As the CEO, while having the right people in place can add significant benefits to your bottom line, it’s a two-way street, as they need to be given the information and autonomy to do their jobs effectively. To therefore run effective decision-making with your board, you need to: think about and communicate the decisions that are important to you and which you’d like the board to own; bring the board in early on any big business decisions and use them as a sounding board to consider different options; and agree on a set of principles that you and the board will use to make decisions. By doing this you will manage everyone’s expectations, hold each other accountable, and make sure all decisions are being made fairly and with the company at front of mind.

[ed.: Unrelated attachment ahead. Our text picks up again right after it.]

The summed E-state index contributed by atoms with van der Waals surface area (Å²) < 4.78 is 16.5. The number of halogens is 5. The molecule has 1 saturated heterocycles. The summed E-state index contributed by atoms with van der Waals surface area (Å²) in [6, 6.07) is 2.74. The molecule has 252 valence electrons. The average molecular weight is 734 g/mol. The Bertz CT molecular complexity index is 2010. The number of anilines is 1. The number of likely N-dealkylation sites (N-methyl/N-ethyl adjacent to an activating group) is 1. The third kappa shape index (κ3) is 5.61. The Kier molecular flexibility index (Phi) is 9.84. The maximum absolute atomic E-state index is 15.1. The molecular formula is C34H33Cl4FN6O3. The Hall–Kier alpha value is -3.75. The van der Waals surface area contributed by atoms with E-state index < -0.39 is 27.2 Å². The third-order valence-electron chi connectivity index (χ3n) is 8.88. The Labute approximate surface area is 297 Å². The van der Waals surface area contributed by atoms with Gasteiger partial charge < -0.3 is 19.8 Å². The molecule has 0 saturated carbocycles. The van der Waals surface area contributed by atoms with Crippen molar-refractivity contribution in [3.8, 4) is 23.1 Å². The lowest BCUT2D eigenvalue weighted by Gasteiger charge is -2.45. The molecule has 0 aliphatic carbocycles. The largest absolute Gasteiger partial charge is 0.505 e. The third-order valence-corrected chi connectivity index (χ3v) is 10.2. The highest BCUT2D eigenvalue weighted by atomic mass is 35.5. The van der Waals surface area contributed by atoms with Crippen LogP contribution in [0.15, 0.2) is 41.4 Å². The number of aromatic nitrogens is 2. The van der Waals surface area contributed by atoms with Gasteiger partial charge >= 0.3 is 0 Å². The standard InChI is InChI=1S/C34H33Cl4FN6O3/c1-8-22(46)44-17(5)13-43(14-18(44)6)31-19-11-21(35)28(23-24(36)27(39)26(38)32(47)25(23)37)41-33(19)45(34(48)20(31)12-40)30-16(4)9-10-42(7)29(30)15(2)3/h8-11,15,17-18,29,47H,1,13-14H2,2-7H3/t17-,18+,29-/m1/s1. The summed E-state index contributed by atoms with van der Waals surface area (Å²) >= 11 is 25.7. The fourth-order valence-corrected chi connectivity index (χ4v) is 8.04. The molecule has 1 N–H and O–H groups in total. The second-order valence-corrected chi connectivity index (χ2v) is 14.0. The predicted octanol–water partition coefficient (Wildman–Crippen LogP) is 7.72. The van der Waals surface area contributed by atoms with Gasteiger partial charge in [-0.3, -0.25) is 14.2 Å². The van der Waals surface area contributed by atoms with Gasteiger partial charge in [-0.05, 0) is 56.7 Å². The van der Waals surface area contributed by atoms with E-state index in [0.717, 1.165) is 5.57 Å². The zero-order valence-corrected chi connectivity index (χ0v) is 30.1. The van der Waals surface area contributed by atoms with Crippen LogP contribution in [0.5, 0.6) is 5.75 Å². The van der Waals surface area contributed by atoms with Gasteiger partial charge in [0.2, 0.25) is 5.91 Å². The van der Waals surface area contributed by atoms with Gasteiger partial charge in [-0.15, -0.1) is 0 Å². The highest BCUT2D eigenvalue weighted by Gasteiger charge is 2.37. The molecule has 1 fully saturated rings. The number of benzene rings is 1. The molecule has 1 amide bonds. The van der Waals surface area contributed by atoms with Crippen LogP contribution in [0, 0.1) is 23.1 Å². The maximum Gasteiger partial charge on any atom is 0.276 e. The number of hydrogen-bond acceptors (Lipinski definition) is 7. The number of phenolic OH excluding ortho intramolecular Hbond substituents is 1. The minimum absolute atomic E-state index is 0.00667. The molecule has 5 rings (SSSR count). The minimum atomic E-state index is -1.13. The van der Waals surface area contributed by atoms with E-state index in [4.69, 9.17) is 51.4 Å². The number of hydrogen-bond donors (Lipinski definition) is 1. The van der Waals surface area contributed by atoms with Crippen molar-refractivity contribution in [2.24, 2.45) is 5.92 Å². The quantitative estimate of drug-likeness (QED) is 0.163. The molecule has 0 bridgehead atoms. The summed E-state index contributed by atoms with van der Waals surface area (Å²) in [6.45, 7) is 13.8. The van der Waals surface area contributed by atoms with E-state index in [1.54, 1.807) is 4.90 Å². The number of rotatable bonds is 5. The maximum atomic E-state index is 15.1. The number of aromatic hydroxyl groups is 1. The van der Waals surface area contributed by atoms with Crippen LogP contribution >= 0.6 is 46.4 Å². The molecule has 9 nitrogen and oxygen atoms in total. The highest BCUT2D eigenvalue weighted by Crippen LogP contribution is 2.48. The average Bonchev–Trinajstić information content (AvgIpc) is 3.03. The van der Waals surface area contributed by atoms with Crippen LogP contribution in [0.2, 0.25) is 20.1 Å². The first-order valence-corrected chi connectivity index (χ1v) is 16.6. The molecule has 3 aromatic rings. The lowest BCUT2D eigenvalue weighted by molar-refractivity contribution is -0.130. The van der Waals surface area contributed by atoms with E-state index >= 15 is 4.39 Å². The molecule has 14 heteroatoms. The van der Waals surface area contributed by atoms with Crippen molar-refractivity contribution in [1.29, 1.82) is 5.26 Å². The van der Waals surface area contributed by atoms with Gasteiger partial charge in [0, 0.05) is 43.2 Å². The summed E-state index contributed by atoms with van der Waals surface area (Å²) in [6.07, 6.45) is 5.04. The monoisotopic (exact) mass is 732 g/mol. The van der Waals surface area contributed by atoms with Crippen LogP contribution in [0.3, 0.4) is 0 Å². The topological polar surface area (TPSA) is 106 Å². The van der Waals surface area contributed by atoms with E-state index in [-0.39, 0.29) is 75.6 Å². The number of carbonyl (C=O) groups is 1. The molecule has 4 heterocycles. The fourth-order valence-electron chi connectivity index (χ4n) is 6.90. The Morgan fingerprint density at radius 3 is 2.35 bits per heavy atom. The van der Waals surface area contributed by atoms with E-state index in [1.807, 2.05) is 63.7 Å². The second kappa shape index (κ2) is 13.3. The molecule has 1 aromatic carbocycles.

I’ve seen time and time again the impact that an effective board can have on the growing businesses we work with. In today’s business world, with corporate governance, sustainability, diversity, and recruitment talent, all serious and prevalent challenges, there is a lot to handle for those looking to scale up. A board with the right people in place, will play a significant role in supporting the founder CEO and management team on their growth journey, and help you really reach your potential.

    Three steps to an effective board:

    1. Consider your existing skillset, and recruit to fill the gaps – while a genuine passion for what you’re doing is key, bringing in those with similar skills or those without a growth mindset won’t help you in the long run

    2. Use your networks and take recommendations from contacts that you know to find individuals who have experience

    3. Create trusting relationships with your board and give them the autonomy to genuinely support you and your business to grow.